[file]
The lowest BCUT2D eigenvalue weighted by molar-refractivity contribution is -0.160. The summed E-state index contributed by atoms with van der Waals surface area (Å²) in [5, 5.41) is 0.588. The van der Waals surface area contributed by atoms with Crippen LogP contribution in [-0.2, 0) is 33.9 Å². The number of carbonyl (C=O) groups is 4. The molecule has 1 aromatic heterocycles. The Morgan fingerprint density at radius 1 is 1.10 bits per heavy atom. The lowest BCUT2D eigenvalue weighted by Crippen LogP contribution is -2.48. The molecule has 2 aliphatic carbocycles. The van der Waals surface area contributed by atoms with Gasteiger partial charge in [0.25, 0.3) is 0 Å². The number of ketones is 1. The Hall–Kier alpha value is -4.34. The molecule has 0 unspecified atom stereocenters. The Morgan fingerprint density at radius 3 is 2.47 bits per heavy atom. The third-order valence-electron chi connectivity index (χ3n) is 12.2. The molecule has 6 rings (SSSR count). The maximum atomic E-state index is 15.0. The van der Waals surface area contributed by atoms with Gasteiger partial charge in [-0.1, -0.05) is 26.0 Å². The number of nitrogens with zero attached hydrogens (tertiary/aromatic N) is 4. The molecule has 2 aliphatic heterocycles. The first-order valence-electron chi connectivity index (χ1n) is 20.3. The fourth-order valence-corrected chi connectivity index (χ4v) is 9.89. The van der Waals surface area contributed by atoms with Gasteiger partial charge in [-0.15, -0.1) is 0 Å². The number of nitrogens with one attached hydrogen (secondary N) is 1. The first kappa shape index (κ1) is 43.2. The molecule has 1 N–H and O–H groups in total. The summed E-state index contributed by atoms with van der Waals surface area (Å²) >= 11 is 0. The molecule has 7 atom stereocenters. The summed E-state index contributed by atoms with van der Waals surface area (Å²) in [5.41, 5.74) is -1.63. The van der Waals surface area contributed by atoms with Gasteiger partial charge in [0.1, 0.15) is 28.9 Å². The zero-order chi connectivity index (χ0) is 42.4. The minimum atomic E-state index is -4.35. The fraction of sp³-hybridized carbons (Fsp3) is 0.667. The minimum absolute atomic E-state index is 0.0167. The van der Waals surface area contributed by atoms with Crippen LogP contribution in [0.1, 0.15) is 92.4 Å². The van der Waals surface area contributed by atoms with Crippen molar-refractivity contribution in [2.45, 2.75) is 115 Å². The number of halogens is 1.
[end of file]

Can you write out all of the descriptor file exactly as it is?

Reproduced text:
The lowest BCUT2D eigenvalue weighted by molar-refractivity contribution is -0.160. The summed E-state index contributed by atoms with van der Waals surface area (Å²) in [5, 5.41) is 0.588. The van der Waals surface area contributed by atoms with Crippen LogP contribution in [-0.2, 0) is 33.9 Å². The number of carbonyl (C=O) groups is 4. The molecule has 1 aromatic heterocycles. The Morgan fingerprint density at radius 1 is 1.10 bits per heavy atom. The lowest BCUT2D eigenvalue weighted by Crippen LogP contribution is -2.48. The molecule has 2 aliphatic carbocycles. The van der Waals surface area contributed by atoms with Gasteiger partial charge in [0.25, 0.3) is 0 Å². The number of ketones is 1. The Hall–Kier alpha value is -4.34. The molecule has 0 unspecified atom stereocenters. The Morgan fingerprint density at radius 3 is 2.47 bits per heavy atom. The third-order valence-electron chi connectivity index (χ3n) is 12.2. The molecule has 6 rings (SSSR count). The maximum atomic E-state index is 15.0. The van der Waals surface area contributed by atoms with Gasteiger partial charge in [-0.1, -0.05) is 26.0 Å². The number of nitrogens with zero attached hydrogens (tertiary/aromatic N) is 4. The molecule has 2 aliphatic heterocycles. The first-order valence-electron chi connectivity index (χ1n) is 20.3. The fourth-order valence-corrected chi connectivity index (χ4v) is 9.89. The van der Waals surface area contributed by atoms with Gasteiger partial charge in [-0.15, -0.1) is 0 Å². The number of nitrogens with one attached hydrogen (secondary N) is 1. The first kappa shape index (κ1) is 43.2. The molecule has 1 N–H and O–H groups in total. The summed E-state index contributed by atoms with van der Waals surface area (Å²) >= 11 is 0. The molecule has 7 atom stereocenters. The summed E-state index contributed by atoms with van der Waals surface area (Å²) in [5.41, 5.74) is -1.63. The van der Waals surface area contributed by atoms with Gasteiger partial charge in [0.1, 0.15) is 28.9 Å². The zero-order chi connectivity index (χ0) is 42.4. The minimum atomic E-state index is -4.35. The fraction of sp³-hybridized carbons (Fsp3) is 0.667. The minimum absolute atomic E-state index is 0.0167. The van der Waals surface area contributed by atoms with Crippen LogP contribution in [0.1, 0.15) is 92.4 Å². The van der Waals surface area contributed by atoms with Crippen molar-refractivity contribution in [2.45, 2.75) is 115 Å². The number of halogens is 1.